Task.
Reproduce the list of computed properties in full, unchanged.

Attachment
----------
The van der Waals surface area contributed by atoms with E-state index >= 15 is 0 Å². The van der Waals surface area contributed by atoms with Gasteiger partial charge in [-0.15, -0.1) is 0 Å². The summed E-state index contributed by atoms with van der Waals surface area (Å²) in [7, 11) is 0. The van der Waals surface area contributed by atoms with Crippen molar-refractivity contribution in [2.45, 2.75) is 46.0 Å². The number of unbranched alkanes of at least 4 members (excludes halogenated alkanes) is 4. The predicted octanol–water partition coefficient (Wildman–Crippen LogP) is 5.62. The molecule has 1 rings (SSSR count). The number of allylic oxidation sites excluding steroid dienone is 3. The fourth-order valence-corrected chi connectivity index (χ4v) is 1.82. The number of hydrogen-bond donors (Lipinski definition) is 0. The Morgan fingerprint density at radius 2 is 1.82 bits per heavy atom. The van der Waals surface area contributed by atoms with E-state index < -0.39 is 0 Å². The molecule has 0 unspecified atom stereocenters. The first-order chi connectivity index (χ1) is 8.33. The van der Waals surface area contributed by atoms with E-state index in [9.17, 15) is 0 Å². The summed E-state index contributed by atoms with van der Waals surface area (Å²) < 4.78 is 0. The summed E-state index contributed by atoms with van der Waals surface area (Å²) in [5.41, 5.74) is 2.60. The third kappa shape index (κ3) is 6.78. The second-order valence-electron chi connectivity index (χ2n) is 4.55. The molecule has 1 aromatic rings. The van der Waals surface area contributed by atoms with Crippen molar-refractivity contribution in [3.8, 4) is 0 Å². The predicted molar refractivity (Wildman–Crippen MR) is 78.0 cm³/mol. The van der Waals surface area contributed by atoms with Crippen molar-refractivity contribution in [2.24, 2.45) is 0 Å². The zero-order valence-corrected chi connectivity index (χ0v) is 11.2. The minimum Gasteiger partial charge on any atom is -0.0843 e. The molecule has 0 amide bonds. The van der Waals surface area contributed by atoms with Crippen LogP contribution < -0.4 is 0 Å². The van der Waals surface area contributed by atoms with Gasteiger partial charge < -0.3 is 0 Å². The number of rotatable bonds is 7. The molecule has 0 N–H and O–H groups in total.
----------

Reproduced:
The van der Waals surface area contributed by atoms with E-state index >= 15 is 0 Å². The van der Waals surface area contributed by atoms with Gasteiger partial charge in [-0.15, -0.1) is 0 Å². The summed E-state index contributed by atoms with van der Waals surface area (Å²) in [7, 11) is 0. The van der Waals surface area contributed by atoms with Crippen molar-refractivity contribution in [2.45, 2.75) is 46.0 Å². The number of unbranched alkanes of at least 4 members (excludes halogenated alkanes) is 4. The predicted octanol–water partition coefficient (Wildman–Crippen LogP) is 5.62. The molecule has 1 rings (SSSR count). The number of allylic oxidation sites excluding steroid dienone is 3. The fourth-order valence-corrected chi connectivity index (χ4v) is 1.82. The number of hydrogen-bond donors (Lipinski definition) is 0. The Morgan fingerprint density at radius 2 is 1.82 bits per heavy atom. The van der Waals surface area contributed by atoms with E-state index < -0.39 is 0 Å². The molecule has 0 unspecified atom stereocenters. The first-order chi connectivity index (χ1) is 8.33. The van der Waals surface area contributed by atoms with E-state index in [9.17, 15) is 0 Å². The summed E-state index contributed by atoms with van der Waals surface area (Å²) < 4.78 is 0. The summed E-state index contributed by atoms with van der Waals surface area (Å²) in [5.41, 5.74) is 2.60. The third kappa shape index (κ3) is 6.78. The second-order valence-electron chi connectivity index (χ2n) is 4.55. The molecule has 1 aromatic rings. The van der Waals surface area contributed by atoms with Crippen molar-refractivity contribution in [3.8, 4) is 0 Å². The predicted molar refractivity (Wildman–Crippen MR) is 78.0 cm³/mol. The van der Waals surface area contributed by atoms with Crippen molar-refractivity contribution in [2.24, 2.45) is 0 Å². The zero-order valence-corrected chi connectivity index (χ0v) is 11.2. The minimum Gasteiger partial charge on any atom is -0.0843 e. The molecule has 0 amide bonds. The van der Waals surface area contributed by atoms with Crippen LogP contribution < -0.4 is 0 Å². The van der Waals surface area contributed by atoms with Gasteiger partial charge < -0.3 is 0 Å². The number of rotatable bonds is 7. The molecule has 0 N–H and O–H groups in total.